Kate Allan

The online diary of Kate Allan, author

Wednesday, October 05, 2005

Writing with the senses - 2

The sixth sense, and why you must use it.

We've seen the five senses and how these can stimulate the reader's imagination experience to create the reading experience. So can the sixth sense:


The reader wants to care about your characters, share their ups and downs and feel emotionally connected with them. If they don’t your story will be flat and forgettable. This applies even in plot driven stories.

When the reader opens your book they are like a lost duckling. They will try and connect with every character they meet on the page. They are not looking necesarily to like every character, but they want to meet characters they can empathise with and understand. You can create this by letting the reader share your characters' emotions. The reader may have never been in a character's exact situation, but human experience is such that they will have felt emotions similar to those the character is feeling. The sharing of emotions bonds readers to characters.

Editors in publishing houses are looking for emotion in the fiction they buy:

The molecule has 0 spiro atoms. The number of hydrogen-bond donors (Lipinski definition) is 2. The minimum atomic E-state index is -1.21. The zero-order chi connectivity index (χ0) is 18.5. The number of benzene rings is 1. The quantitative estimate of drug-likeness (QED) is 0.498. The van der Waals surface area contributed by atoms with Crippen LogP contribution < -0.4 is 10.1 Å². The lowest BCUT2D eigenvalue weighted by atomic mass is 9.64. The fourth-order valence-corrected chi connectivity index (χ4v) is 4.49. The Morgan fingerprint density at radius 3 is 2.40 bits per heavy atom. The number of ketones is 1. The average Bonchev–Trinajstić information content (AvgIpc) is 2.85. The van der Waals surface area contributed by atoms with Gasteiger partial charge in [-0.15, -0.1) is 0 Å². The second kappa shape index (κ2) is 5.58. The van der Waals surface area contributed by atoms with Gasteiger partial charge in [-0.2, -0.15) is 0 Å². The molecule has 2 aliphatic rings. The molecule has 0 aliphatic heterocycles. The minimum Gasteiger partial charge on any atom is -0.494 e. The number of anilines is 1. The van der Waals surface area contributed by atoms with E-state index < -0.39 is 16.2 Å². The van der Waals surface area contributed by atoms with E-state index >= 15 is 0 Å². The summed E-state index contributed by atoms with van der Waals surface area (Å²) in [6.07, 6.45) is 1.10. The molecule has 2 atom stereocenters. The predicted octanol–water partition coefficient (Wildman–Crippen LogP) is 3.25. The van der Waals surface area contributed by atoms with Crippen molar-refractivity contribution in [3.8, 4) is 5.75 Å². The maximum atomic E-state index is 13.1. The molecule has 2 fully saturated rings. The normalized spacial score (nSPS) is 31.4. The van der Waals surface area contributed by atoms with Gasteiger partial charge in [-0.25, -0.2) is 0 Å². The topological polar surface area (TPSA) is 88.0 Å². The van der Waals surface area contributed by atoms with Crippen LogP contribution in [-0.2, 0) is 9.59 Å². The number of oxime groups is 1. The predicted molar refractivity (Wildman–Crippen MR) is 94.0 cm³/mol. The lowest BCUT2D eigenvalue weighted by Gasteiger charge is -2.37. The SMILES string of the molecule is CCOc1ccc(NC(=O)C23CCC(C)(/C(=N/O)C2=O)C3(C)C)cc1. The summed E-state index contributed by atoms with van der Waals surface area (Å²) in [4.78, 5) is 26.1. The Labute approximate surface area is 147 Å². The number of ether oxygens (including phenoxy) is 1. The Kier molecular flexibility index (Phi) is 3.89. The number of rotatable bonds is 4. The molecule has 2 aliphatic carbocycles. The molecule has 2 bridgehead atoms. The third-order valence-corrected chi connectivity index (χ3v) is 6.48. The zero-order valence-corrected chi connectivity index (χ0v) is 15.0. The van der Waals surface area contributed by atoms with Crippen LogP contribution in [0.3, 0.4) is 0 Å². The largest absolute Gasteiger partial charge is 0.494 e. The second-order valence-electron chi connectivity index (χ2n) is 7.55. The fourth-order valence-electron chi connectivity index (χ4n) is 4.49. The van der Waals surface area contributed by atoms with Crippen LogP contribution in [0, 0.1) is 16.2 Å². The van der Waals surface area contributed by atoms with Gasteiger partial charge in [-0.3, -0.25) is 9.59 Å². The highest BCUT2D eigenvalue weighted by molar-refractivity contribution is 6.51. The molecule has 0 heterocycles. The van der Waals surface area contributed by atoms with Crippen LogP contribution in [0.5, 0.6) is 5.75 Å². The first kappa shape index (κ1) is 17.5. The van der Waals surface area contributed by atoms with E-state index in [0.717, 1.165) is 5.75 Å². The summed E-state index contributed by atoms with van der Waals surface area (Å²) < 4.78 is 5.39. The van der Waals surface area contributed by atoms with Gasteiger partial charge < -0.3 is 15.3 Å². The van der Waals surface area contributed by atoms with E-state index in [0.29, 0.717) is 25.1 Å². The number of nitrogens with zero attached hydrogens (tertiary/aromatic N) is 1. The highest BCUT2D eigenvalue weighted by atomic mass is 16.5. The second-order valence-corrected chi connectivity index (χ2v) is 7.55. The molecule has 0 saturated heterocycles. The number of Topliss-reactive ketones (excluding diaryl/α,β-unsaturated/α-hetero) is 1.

‘I want to see manuscripts that make me laugh and make me cry. If they don’t, I’m afraid it’s unlikely they will make it beyond the first read, no matter how great the story is, no matter how enthusiastic the agent was about selling it to me over a great lunch.’ (Editorial Director at major UK mainstream publisher, speaking at a writers' conference in 2004)

Tomorrow: Techniques for writing emotion


  • At 8:37 pm, Blogger Alex Bordessa said…

    Thanks for putting these gems up :-) Unfortunately my writing group doesn't do the sort of workshops you teach, but it's the AGM next week and I might suggest they think about it!

    As for putting emotion in: I've read too many published books where I start to skim at a very early stage. Something doesn't capture me, and I reckon it's the lack of what you're describing here.


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